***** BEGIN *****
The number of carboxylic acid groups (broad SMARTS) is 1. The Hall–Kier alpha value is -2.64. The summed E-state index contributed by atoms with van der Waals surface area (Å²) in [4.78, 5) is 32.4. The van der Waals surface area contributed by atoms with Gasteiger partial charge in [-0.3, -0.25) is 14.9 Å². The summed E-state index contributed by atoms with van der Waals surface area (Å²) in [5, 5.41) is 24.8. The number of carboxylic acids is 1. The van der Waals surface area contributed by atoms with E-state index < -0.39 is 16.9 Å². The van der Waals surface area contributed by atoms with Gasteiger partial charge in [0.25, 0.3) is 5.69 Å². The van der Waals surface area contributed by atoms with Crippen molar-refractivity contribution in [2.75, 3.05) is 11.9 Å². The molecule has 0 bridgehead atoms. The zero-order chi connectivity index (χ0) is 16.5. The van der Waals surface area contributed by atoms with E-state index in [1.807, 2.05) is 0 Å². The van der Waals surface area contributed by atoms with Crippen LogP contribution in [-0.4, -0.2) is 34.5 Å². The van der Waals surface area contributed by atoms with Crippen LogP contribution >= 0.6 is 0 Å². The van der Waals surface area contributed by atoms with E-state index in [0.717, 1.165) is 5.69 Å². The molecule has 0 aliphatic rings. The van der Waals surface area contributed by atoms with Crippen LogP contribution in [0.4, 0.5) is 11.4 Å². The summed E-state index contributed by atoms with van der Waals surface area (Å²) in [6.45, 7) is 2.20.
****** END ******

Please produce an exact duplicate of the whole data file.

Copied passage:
The number of carboxylic acid groups (broad SMARTS) is 1. The Hall–Kier alpha value is -2.64. The summed E-state index contributed by atoms with van der Waals surface area (Å²) in [4.78, 5) is 32.4. The van der Waals surface area contributed by atoms with Gasteiger partial charge in [-0.3, -0.25) is 14.9 Å². The summed E-state index contributed by atoms with van der Waals surface area (Å²) in [5, 5.41) is 24.8. The number of carboxylic acids is 1. The van der Waals surface area contributed by atoms with E-state index < -0.39 is 16.9 Å². The van der Waals surface area contributed by atoms with Gasteiger partial charge in [0.25, 0.3) is 5.69 Å². The van der Waals surface area contributed by atoms with Crippen molar-refractivity contribution in [2.75, 3.05) is 11.9 Å². The molecule has 0 bridgehead atoms. The zero-order chi connectivity index (χ0) is 16.5. The van der Waals surface area contributed by atoms with E-state index in [1.807, 2.05) is 0 Å². The van der Waals surface area contributed by atoms with Crippen LogP contribution in [-0.4, -0.2) is 34.5 Å². The van der Waals surface area contributed by atoms with Crippen LogP contribution >= 0.6 is 0 Å². The van der Waals surface area contributed by atoms with E-state index in [0.717, 1.165) is 5.69 Å². The molecule has 0 aliphatic rings. The van der Waals surface area contributed by atoms with Crippen LogP contribution in [0.4, 0.5) is 11.4 Å². The summed E-state index contributed by atoms with van der Waals surface area (Å²) in [6.45, 7) is 2.20.